The found footage exorcism flick “The Devil Inside” shocked Hollywood and topped the weekend box office over the weekend with an astonishing $34.5 million. Here’s the even more shocking part: Almost everyone who saw it hates the movie.
“The Devil Inside” earned an abysmal grade of F from Cinemascore, the market research film that grades audience reactions to films based on exit polls. That almost never happens; even “Transformers: Dark of the Moon” got an A from Cinemascore. (An A!) According to Wiki, only five other films have ever received an F from Cinemascore: The George Clooney remake of “Solaris,” the Ashley Judd meth drama “Bug,” Richard Kelly’s maddeningly stupid “The Box,” and the horror thrillers “Wolf Creek” and “Darkness.”
So what was the problem with “The Devil Inside?” It all comes down to the film’s utterly insulting ending, which completely devalues the theatergoing experience and treats the audience with a disdain that borders on contempt. Up until then, “The Devil Inside” is an efficient if cheap found footage thriller with some decent scares; it’s “The Exorcist” by way of “Paranormal Activity,” but nowhere in the ballpark of either of those two films. In short, it’s fine, and better than your typical early-year horror fare.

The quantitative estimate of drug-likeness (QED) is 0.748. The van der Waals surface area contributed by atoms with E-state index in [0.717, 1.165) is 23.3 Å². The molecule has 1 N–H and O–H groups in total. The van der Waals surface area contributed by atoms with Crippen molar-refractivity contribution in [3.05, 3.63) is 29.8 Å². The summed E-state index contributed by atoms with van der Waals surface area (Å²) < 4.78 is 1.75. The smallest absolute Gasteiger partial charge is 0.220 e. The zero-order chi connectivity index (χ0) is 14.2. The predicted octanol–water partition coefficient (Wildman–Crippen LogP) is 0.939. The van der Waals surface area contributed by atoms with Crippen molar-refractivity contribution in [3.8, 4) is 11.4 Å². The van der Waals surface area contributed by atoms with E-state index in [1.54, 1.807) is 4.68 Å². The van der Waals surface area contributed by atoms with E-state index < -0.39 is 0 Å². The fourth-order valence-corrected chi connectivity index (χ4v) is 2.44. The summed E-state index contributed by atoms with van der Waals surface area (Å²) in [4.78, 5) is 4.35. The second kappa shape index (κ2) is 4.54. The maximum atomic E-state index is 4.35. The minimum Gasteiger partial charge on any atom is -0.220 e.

But that ending! It’s a total rip-off, and audiences nationwide have reacted to it with boos and shouting. (There were even reports of audience members spitting on theater floors.) I won’t give the ending away here, which is treating the film with far more respect that it treats its audience, but when I saw the movie Sunday night, the theater gasped at the ending and loudly complained as it exited the theater, and I did the same. (If one were so inclined, one could search YouTube for the ending along with an audience’s reaction, but I’ll leave that up to you.)
A good ending can make a film; odds are “The Sixth Sense” wouldn’t be as revered as it is had “I see dead people” only been a line in the film and not the basis for one of the showiest twists in Hollywood history. Likewise, a bad ending can completely undo an otherwise good movie, and in the case of “The Devil Inside,” it could sink what could have been a potential franchise for Paramount. (Not that they’re too concerned; “The Devil Inside” was reportedly acquired for around $1 million, so it’s all frosting on top at this point anyway.)
Ironically, all this talk about “The Devil Inside’s” ending could push even more people to the theater, which would be some true evil genius stuff on the part of Paramount, a twist ending all its own. But the ending “The Devil Inside” brings to mind is yet another famous ending, when the Sex Pistols closed their career with a simple question: “Ever get the feeling you’ve been cheated?”